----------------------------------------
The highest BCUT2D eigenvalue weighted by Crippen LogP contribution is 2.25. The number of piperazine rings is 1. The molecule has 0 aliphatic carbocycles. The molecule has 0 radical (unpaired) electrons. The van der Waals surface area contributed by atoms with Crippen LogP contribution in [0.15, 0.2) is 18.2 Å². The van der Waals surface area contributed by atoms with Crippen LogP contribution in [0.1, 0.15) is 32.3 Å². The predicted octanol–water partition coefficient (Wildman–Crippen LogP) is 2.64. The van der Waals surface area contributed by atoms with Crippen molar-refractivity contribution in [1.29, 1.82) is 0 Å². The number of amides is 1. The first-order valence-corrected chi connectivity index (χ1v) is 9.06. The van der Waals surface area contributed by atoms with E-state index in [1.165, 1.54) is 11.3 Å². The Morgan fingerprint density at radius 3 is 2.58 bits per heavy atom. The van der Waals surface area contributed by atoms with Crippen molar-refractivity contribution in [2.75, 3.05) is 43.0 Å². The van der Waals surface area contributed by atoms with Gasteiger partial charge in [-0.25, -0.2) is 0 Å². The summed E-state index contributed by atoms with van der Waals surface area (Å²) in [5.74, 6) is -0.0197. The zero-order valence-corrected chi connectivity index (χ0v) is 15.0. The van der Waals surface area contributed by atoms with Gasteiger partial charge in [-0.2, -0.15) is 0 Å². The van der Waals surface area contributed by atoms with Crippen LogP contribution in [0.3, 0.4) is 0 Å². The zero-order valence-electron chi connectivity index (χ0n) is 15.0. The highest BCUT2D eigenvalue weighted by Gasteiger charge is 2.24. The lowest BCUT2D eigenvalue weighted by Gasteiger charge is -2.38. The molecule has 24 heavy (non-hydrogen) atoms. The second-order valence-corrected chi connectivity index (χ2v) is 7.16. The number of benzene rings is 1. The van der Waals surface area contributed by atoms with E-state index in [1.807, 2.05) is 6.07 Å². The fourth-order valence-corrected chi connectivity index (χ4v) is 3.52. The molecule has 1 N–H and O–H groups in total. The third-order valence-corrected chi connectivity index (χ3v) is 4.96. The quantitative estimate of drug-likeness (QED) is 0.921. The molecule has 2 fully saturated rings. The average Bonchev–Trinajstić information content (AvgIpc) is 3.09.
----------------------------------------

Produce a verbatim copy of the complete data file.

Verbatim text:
The highest BCUT2D eigenvalue weighted by Crippen LogP contribution is 2.25. The number of piperazine rings is 1. The molecule has 0 aliphatic carbocycles. The molecule has 0 radical (unpaired) electrons. The van der Waals surface area contributed by atoms with Crippen LogP contribution in [0.15, 0.2) is 18.2 Å². The van der Waals surface area contributed by atoms with Crippen LogP contribution in [0.1, 0.15) is 32.3 Å². The predicted octanol–water partition coefficient (Wildman–Crippen LogP) is 2.64. The van der Waals surface area contributed by atoms with Crippen molar-refractivity contribution in [1.29, 1.82) is 0 Å². The number of amides is 1. The first-order valence-corrected chi connectivity index (χ1v) is 9.06. The van der Waals surface area contributed by atoms with E-state index in [1.165, 1.54) is 11.3 Å². The Morgan fingerprint density at radius 3 is 2.58 bits per heavy atom. The van der Waals surface area contributed by atoms with Crippen molar-refractivity contribution in [2.75, 3.05) is 43.0 Å². The van der Waals surface area contributed by atoms with Gasteiger partial charge in [-0.25, -0.2) is 0 Å². The summed E-state index contributed by atoms with van der Waals surface area (Å²) in [5.74, 6) is -0.0197. The zero-order valence-corrected chi connectivity index (χ0v) is 15.0. The van der Waals surface area contributed by atoms with Gasteiger partial charge in [-0.2, -0.15) is 0 Å². The van der Waals surface area contributed by atoms with Crippen LogP contribution in [0.3, 0.4) is 0 Å². The zero-order valence-electron chi connectivity index (χ0n) is 15.0. The highest BCUT2D eigenvalue weighted by Gasteiger charge is 2.24. The lowest BCUT2D eigenvalue weighted by Gasteiger charge is -2.38. The molecule has 24 heavy (non-hydrogen) atoms. The second-order valence-corrected chi connectivity index (χ2v) is 7.16. The number of benzene rings is 1. The van der Waals surface area contributed by atoms with E-state index in [1.807, 2.05) is 6.07 Å². The fourth-order valence-corrected chi connectivity index (χ4v) is 3.52. The molecule has 1 N–H and O–H groups in total. The third-order valence-corrected chi connectivity index (χ3v) is 4.96. The quantitative estimate of drug-likeness (QED) is 0.921. The molecule has 2 fully saturated rings. The average Bonchev–Trinajstić information content (AvgIpc) is 3.09.